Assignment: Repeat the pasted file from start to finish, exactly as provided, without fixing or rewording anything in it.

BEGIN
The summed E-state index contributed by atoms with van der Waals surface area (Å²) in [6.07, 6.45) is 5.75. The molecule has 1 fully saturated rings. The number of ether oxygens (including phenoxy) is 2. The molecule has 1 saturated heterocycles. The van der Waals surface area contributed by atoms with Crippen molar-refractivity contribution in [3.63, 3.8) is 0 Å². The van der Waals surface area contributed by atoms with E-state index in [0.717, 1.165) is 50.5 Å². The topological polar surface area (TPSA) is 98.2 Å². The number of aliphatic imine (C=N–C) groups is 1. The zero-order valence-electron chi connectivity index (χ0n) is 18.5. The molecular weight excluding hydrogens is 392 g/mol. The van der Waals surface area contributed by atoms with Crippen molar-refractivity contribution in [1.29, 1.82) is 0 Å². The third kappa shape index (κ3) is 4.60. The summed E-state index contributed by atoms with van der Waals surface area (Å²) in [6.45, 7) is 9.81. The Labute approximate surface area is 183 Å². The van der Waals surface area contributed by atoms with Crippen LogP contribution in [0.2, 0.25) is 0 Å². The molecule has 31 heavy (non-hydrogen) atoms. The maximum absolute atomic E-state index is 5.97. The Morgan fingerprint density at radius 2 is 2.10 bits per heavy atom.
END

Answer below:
The summed E-state index contributed by atoms with van der Waals surface area (Å²) in [6.07, 6.45) is 5.75. The molecule has 1 fully saturated rings. The number of ether oxygens (including phenoxy) is 2. The molecule has 1 saturated heterocycles. The van der Waals surface area contributed by atoms with Crippen molar-refractivity contribution in [3.63, 3.8) is 0 Å². The van der Waals surface area contributed by atoms with E-state index in [0.717, 1.165) is 50.5 Å². The topological polar surface area (TPSA) is 98.2 Å². The number of aliphatic imine (C=N–C) groups is 1. The zero-order valence-electron chi connectivity index (χ0n) is 18.5. The molecular weight excluding hydrogens is 392 g/mol. The van der Waals surface area contributed by atoms with Crippen molar-refractivity contribution in [1.29, 1.82) is 0 Å². The third kappa shape index (κ3) is 4.60. The summed E-state index contributed by atoms with van der Waals surface area (Å²) in [6.45, 7) is 9.81. The Labute approximate surface area is 183 Å². The van der Waals surface area contributed by atoms with Crippen LogP contribution in [0.2, 0.25) is 0 Å². The molecule has 31 heavy (non-hydrogen) atoms. The maximum absolute atomic E-state index is 5.97. The Morgan fingerprint density at radius 2 is 2.10 bits per heavy atom.